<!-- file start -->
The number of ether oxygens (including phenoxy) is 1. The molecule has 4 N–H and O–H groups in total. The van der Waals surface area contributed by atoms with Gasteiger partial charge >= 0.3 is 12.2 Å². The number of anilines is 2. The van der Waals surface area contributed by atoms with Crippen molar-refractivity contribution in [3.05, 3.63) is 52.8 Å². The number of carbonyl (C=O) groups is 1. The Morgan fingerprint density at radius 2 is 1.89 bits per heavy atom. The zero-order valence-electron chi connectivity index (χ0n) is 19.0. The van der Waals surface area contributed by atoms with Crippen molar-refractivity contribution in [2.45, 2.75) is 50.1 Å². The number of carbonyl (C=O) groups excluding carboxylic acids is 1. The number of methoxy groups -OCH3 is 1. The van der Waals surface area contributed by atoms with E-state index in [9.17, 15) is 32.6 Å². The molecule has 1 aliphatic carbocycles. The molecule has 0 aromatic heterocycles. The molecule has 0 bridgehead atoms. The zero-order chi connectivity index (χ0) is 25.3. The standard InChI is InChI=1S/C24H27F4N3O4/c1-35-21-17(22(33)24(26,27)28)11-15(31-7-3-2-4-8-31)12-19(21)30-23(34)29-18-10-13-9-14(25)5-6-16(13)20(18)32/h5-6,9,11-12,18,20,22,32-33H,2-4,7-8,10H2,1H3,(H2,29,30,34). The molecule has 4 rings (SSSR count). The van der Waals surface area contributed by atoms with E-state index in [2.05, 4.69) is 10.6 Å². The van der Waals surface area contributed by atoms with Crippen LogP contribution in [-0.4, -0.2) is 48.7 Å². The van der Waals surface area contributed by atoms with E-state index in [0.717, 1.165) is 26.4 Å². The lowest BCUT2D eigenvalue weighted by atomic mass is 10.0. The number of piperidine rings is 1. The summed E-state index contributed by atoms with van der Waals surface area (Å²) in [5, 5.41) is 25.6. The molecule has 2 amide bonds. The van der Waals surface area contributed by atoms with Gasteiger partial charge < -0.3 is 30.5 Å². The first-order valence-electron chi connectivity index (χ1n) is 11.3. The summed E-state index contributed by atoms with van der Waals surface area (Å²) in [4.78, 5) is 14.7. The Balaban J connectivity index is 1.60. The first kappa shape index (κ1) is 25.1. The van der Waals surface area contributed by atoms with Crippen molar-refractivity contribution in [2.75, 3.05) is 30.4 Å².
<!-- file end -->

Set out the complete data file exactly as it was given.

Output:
The number of ether oxygens (including phenoxy) is 1. The molecule has 4 N–H and O–H groups in total. The van der Waals surface area contributed by atoms with Gasteiger partial charge >= 0.3 is 12.2 Å². The number of anilines is 2. The van der Waals surface area contributed by atoms with Crippen molar-refractivity contribution in [3.05, 3.63) is 52.8 Å². The number of carbonyl (C=O) groups is 1. The Morgan fingerprint density at radius 2 is 1.89 bits per heavy atom. The zero-order valence-electron chi connectivity index (χ0n) is 19.0. The van der Waals surface area contributed by atoms with Crippen molar-refractivity contribution in [2.45, 2.75) is 50.1 Å². The number of carbonyl (C=O) groups excluding carboxylic acids is 1. The number of methoxy groups -OCH3 is 1. The van der Waals surface area contributed by atoms with E-state index in [9.17, 15) is 32.6 Å². The molecule has 1 aliphatic carbocycles. The molecule has 0 aromatic heterocycles. The molecule has 0 bridgehead atoms. The zero-order chi connectivity index (χ0) is 25.3. The standard InChI is InChI=1S/C24H27F4N3O4/c1-35-21-17(22(33)24(26,27)28)11-15(31-7-3-2-4-8-31)12-19(21)30-23(34)29-18-10-13-9-14(25)5-6-16(13)20(18)32/h5-6,9,11-12,18,20,22,32-33H,2-4,7-8,10H2,1H3,(H2,29,30,34). The molecule has 4 rings (SSSR count). The van der Waals surface area contributed by atoms with E-state index in [2.05, 4.69) is 10.6 Å². The van der Waals surface area contributed by atoms with Crippen LogP contribution in [-0.4, -0.2) is 48.7 Å². The van der Waals surface area contributed by atoms with E-state index in [0.717, 1.165) is 26.4 Å². The lowest BCUT2D eigenvalue weighted by atomic mass is 10.0. The number of piperidine rings is 1. The summed E-state index contributed by atoms with van der Waals surface area (Å²) in [5, 5.41) is 25.6. The molecule has 2 amide bonds. The van der Waals surface area contributed by atoms with Gasteiger partial charge < -0.3 is 30.5 Å². The first-order valence-electron chi connectivity index (χ1n) is 11.3. The summed E-state index contributed by atoms with van der Waals surface area (Å²) in [4.78, 5) is 14.7. The Balaban J connectivity index is 1.60. The first kappa shape index (κ1) is 25.1. The van der Waals surface area contributed by atoms with Crippen molar-refractivity contribution in [2.75, 3.05) is 30.4 Å².